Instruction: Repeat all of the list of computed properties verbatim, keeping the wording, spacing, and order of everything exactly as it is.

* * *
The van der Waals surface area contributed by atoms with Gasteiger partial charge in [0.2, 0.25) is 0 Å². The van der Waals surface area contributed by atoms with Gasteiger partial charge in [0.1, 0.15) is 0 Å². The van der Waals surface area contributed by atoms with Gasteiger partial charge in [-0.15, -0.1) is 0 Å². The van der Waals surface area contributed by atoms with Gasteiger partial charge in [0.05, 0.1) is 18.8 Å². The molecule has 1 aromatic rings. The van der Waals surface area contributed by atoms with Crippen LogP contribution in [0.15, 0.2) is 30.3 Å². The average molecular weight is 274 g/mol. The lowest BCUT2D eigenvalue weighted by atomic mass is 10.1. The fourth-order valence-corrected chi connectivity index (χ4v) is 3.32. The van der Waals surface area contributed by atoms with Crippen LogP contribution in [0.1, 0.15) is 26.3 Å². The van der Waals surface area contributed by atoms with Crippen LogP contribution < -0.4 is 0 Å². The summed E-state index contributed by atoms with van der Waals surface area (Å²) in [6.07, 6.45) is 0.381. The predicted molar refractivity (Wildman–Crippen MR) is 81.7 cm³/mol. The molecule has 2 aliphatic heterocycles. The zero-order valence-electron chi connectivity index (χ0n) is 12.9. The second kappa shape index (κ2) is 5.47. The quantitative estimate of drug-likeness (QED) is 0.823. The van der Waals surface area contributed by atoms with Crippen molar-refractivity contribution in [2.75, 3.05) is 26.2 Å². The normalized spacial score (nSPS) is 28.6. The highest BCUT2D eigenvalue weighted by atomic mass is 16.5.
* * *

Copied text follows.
The van der Waals surface area contributed by atoms with Gasteiger partial charge in [0.2, 0.25) is 0 Å². The van der Waals surface area contributed by atoms with Gasteiger partial charge in [0.1, 0.15) is 0 Å². The van der Waals surface area contributed by atoms with Gasteiger partial charge in [-0.15, -0.1) is 0 Å². The van der Waals surface area contributed by atoms with Gasteiger partial charge in [0.05, 0.1) is 18.8 Å². The molecule has 1 aromatic rings. The van der Waals surface area contributed by atoms with Crippen LogP contribution in [0.15, 0.2) is 30.3 Å². The average molecular weight is 274 g/mol. The lowest BCUT2D eigenvalue weighted by atomic mass is 10.1. The fourth-order valence-corrected chi connectivity index (χ4v) is 3.32. The van der Waals surface area contributed by atoms with Crippen LogP contribution in [0.1, 0.15) is 26.3 Å². The van der Waals surface area contributed by atoms with Crippen LogP contribution < -0.4 is 0 Å². The summed E-state index contributed by atoms with van der Waals surface area (Å²) in [6.07, 6.45) is 0.381. The predicted molar refractivity (Wildman–Crippen MR) is 81.7 cm³/mol. The molecule has 2 aliphatic heterocycles. The zero-order valence-electron chi connectivity index (χ0n) is 12.9. The second kappa shape index (κ2) is 5.47. The quantitative estimate of drug-likeness (QED) is 0.823. The van der Waals surface area contributed by atoms with Crippen molar-refractivity contribution in [2.75, 3.05) is 26.2 Å². The normalized spacial score (nSPS) is 28.6. The highest BCUT2D eigenvalue weighted by atomic mass is 16.5.